Heavy rain hoped to lower algae levels

Toxic algae has been detected in multiple Southland rivers, including the Oreti river pictured...
Toxic algae has been detected in multiple Southland rivers, including the Oreti river pictured here. PHOTO: ODT FILES
There is some good in heavy rain after all.

Abundant rain during the past couple of days should give some benefits for Southland rivers affected by toxic algae.

Environment Southland’s surface water quality senior scientist Katie Blakemore hoped the high river levels would remove some of the algae present.

However, how much would not be known until flows receded, she said.

"High flows are effective in physically removing algae from rivers and streams.

"The amount of flow that is required to dislodge and transport algae varies by site due to differences in in-stream characteristics and hydrology.

"Any algae removed could be transported by the river flow, and so it may be transported downstream or deposited as the water level recedes but would not spread to other water bodies."

Algal growth was driven by several factors including nutrients, light and temperature.

Therefore, the response time for algae to re-establish following high flow events varied, she said.

"Generally, algae growth is greatest over summer when temperatures are highest, daylight is longest and flows are often at their lowest."

This year the bacteria had been detected in the Waihopai and Oreti rivers, Mataura River at Gore and Waiau River at Tuatapere.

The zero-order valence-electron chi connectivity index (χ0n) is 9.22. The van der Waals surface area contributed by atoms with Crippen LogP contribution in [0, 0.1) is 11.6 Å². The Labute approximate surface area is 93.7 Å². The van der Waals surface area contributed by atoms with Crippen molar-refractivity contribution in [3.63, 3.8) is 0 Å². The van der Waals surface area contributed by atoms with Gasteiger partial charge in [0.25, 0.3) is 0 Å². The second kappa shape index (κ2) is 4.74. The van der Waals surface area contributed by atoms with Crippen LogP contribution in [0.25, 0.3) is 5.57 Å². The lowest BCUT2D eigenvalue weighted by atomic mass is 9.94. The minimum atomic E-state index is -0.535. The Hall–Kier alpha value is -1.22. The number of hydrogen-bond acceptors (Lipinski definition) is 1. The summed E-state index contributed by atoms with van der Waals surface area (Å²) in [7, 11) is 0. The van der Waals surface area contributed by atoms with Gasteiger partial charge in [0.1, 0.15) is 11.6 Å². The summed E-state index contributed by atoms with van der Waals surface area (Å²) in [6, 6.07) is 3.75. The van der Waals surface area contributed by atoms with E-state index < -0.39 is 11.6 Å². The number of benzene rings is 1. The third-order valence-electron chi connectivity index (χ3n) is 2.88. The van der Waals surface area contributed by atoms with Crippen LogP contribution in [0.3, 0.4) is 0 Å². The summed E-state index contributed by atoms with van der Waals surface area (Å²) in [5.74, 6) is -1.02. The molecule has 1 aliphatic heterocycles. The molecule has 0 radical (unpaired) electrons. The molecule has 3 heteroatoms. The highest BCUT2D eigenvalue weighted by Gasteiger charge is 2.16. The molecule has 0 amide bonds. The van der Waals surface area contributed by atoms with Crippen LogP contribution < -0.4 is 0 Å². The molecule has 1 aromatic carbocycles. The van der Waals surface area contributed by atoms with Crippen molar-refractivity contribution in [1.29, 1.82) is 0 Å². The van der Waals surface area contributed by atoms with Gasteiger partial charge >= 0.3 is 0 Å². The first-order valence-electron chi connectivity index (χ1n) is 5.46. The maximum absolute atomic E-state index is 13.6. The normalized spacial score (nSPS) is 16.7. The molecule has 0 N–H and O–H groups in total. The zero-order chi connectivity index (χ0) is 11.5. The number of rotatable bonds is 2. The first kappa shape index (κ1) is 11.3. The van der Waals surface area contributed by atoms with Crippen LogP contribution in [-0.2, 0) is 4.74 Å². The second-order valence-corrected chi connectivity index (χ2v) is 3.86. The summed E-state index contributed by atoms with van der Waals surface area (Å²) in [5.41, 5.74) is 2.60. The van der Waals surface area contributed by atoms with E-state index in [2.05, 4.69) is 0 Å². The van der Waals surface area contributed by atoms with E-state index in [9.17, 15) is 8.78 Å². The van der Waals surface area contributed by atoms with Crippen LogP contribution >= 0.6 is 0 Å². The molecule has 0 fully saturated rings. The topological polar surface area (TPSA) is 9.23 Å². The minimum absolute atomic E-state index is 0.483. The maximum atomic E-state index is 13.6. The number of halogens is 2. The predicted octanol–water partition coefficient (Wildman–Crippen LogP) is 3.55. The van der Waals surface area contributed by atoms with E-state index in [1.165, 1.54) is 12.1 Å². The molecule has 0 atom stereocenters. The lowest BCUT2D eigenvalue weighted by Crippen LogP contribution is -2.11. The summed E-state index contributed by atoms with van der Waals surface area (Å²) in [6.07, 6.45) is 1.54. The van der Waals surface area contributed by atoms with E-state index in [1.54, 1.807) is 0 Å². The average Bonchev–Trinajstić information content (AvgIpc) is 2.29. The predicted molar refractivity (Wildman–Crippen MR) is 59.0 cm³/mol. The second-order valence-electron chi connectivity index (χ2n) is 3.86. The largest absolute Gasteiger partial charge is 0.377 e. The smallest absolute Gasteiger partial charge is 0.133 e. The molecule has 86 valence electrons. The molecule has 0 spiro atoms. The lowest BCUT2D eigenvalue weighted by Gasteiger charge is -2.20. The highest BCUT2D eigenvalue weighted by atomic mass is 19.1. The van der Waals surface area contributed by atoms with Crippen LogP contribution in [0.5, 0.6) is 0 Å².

The cyanobacteria’s toxic algae grows in the bottom of riverbeds and looks like thick dark brown or black mats and is potentially fatal to dogs and animals — taking between 15 minutes to an hour from exposure to kill the animal.

While the bacteria had been found close to Southland townships, water supplies have not been affected as supplies are drawn from bores.

Land Air Water Aotearoa information describes how the bacteria is present in rivers most of the time but at a low level.

Blooms become more common during low-flow periods, but the conditions in which they can become toxic are not well understood.

Laboratory testing was necessary to determine toxicity levels.

Ms Blakemore said stable flow was the most significant factor in controlling toxic algae growth.

Despite the high rainfall over the last 48 hours there has been limited flooding and rivers were not particularly impacted.